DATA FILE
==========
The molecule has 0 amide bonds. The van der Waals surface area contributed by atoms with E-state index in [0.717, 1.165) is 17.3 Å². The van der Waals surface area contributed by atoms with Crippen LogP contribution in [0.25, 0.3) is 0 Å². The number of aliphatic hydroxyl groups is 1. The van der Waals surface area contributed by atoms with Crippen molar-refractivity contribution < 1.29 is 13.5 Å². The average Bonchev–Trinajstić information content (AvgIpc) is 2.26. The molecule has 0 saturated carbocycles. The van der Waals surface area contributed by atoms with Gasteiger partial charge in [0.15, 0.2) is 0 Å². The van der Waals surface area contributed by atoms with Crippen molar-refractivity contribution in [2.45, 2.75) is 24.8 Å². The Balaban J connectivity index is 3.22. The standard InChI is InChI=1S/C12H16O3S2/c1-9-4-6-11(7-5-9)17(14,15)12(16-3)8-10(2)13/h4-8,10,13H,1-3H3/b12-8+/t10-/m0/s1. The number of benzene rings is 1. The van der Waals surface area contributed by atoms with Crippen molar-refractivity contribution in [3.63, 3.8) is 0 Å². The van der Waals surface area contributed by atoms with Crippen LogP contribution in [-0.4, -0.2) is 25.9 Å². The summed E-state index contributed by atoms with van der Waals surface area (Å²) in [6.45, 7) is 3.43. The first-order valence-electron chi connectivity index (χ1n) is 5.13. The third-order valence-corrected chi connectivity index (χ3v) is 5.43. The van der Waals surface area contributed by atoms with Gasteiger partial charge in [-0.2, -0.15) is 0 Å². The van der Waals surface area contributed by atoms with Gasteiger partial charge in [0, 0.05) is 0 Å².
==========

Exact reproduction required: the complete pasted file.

The molecule has 0 amide bonds. The van der Waals surface area contributed by atoms with E-state index in [0.717, 1.165) is 17.3 Å². The van der Waals surface area contributed by atoms with Crippen LogP contribution in [0.25, 0.3) is 0 Å². The number of aliphatic hydroxyl groups is 1. The van der Waals surface area contributed by atoms with Crippen molar-refractivity contribution < 1.29 is 13.5 Å². The average Bonchev–Trinajstić information content (AvgIpc) is 2.26. The molecule has 0 saturated carbocycles. The van der Waals surface area contributed by atoms with Gasteiger partial charge in [0.15, 0.2) is 0 Å². The van der Waals surface area contributed by atoms with Crippen molar-refractivity contribution in [2.45, 2.75) is 24.8 Å². The Balaban J connectivity index is 3.22. The standard InChI is InChI=1S/C12H16O3S2/c1-9-4-6-11(7-5-9)17(14,15)12(16-3)8-10(2)13/h4-8,10,13H,1-3H3/b12-8+/t10-/m0/s1. The number of benzene rings is 1. The van der Waals surface area contributed by atoms with Crippen molar-refractivity contribution in [3.63, 3.8) is 0 Å². The van der Waals surface area contributed by atoms with Crippen LogP contribution in [-0.4, -0.2) is 25.9 Å². The summed E-state index contributed by atoms with van der Waals surface area (Å²) in [6.45, 7) is 3.43. The first-order valence-electron chi connectivity index (χ1n) is 5.13. The third-order valence-corrected chi connectivity index (χ3v) is 5.43. The van der Waals surface area contributed by atoms with Gasteiger partial charge in [-0.2, -0.15) is 0 Å². The van der Waals surface area contributed by atoms with Gasteiger partial charge in [0, 0.05) is 0 Å².